Wednesday, April 8, 2015

Empowering Teaching Immersion

Power yoga is everywhere, but what about empowering yoga?
This world has enough so-called gurus. I’m not really into the type of practice where the teacher says things like, “And now I’d like you to lift your knee. Please. Ahhh. Ah-ha.” And all the yogis say, “Ooohhh, ahhhh, how you’ve enlightened me.” I’m not into the way we worship some teachers for their cultivated presence at the front of the room. The thing that always drew me to my teacher is the sense that, after just a few practices with her, she became part of the group. 

In group therapy we call this “decentralization of the facilitator.” It is a sign that the group has gone from the initial stages – where everyone is anxious and trying to impress one another or holding back – to the second stage – where there is increased comfort and congruency. Skilled facilitators get there quickly. And skilled yoga teachers can do the same.
How? By teaching empowering yoga. Empowering yoga puts the practice right where it belongs: in the hands of each individual practitioner. The focus comes off of what the teacher is trying to teach or what the teacher would like you to do. We call this an external locus. All magic happens when there is an internal locus, a place within a person where he or she is doing the work.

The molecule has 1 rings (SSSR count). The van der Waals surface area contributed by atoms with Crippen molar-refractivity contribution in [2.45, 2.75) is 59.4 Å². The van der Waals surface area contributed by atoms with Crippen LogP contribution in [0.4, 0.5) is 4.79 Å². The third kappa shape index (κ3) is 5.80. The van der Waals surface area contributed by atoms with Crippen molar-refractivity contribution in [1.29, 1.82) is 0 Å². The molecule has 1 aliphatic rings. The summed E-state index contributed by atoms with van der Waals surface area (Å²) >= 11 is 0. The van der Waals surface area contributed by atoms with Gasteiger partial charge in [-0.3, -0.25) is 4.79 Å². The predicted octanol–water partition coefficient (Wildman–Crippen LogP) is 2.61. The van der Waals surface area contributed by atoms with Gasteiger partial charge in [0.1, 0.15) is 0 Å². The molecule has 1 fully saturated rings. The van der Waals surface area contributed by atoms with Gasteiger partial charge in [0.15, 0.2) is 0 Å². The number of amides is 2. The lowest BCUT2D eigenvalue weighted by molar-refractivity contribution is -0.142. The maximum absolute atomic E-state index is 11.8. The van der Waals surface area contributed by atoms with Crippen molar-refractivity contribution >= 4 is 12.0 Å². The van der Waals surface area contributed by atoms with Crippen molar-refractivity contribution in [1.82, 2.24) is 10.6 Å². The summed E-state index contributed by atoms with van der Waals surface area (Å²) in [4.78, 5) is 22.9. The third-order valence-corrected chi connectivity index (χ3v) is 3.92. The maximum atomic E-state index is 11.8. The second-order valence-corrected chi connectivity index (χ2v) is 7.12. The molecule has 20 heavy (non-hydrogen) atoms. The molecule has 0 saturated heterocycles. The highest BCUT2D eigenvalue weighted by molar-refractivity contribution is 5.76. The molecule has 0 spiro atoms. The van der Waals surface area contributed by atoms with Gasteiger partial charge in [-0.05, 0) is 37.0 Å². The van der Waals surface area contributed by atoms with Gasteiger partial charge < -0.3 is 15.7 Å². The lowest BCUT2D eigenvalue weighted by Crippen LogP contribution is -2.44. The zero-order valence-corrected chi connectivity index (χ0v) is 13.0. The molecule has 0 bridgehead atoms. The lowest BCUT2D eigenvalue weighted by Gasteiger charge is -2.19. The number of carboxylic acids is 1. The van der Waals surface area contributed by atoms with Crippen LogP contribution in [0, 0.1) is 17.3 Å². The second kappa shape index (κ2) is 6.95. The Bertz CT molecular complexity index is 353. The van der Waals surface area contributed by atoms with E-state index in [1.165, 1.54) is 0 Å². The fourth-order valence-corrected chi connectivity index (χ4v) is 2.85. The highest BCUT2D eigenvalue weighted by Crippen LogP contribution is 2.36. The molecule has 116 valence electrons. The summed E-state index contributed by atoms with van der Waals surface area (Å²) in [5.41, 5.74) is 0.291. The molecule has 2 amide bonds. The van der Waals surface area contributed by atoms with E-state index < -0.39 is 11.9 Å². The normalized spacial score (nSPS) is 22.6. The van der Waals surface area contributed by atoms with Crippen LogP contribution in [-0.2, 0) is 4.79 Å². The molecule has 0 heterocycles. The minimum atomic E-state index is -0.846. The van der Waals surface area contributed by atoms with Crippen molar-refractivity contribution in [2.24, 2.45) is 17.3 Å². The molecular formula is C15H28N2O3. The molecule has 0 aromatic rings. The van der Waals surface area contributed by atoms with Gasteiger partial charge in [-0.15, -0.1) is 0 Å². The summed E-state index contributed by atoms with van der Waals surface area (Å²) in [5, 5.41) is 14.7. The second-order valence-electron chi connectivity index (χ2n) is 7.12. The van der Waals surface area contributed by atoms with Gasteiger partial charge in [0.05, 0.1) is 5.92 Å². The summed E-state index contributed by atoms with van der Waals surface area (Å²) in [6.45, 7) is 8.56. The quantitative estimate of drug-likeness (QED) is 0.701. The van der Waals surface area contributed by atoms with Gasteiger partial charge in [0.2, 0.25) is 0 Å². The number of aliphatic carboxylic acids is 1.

Empowering teaching requires a lot of the teacher. First, it requires he or she be continually involved in personal practice and process. And it requires admitting that the teacher doesn’t know everything, that he or she is just there to hold space and create an environment where a powerful practice is possible.
For me, the skills most valuable for empowering teaching are:
  • Knowledge. Yes, we want to get out of a “teaching” role, but we can only do that if we know when we really need to teach. A wealth of knowledge on anatomical alignment and effectively teaching alignment in a way that is simple, straightforward and understandable is key. When a teacher says, “Rise to sun and fold into self,” my husband always rolls his eyes. He’s not a ‘yogi,’ and these words sound like a Saturday Night Live skit to him. What do you want me to do? Can you show me, using props and exercises, what it might mean to rise to stand with a strong spine? Can you give me that knowledge so I do it without your cuing next time? If you can, I want it.
  • Observation skills. Why are you telling this class to ‘lift the gaze’ when half of us don’t have our feet correctly set? Empowering teachers look at the room and decide which cues will truly help enhance the pose and which are simply throw away suggestions. This helps them leave some space between words for students to feel each cue.
  • Intuitive adjustments. I love a good adjustment. We all do. Learn to do it well, and give lots of them!
  • A receptive attitude toward feedback. If you can give me honest, intentional feedback about something I did that didn’t work, I will thank you! I like to think I know when I’m making sense, when the class was focused, or when I simply lost you. But, sometimes I don’t. You feel the class in your body. Please, let me know what you felt.
If you’re ready to deepen your knowledge, hone your observation skills, adjust intuitively, and receive honest, intentional feedback, then this upcoming immersion is for you. We will learn to empower our students by bettering our skills. Join me!

Friday, April 3, 2015

Words of wisdom for Friday! #thisisyoga #yogaeveryday #namastehighlandpark #SeeYouOnTheMat
Words of wisdom for Friday!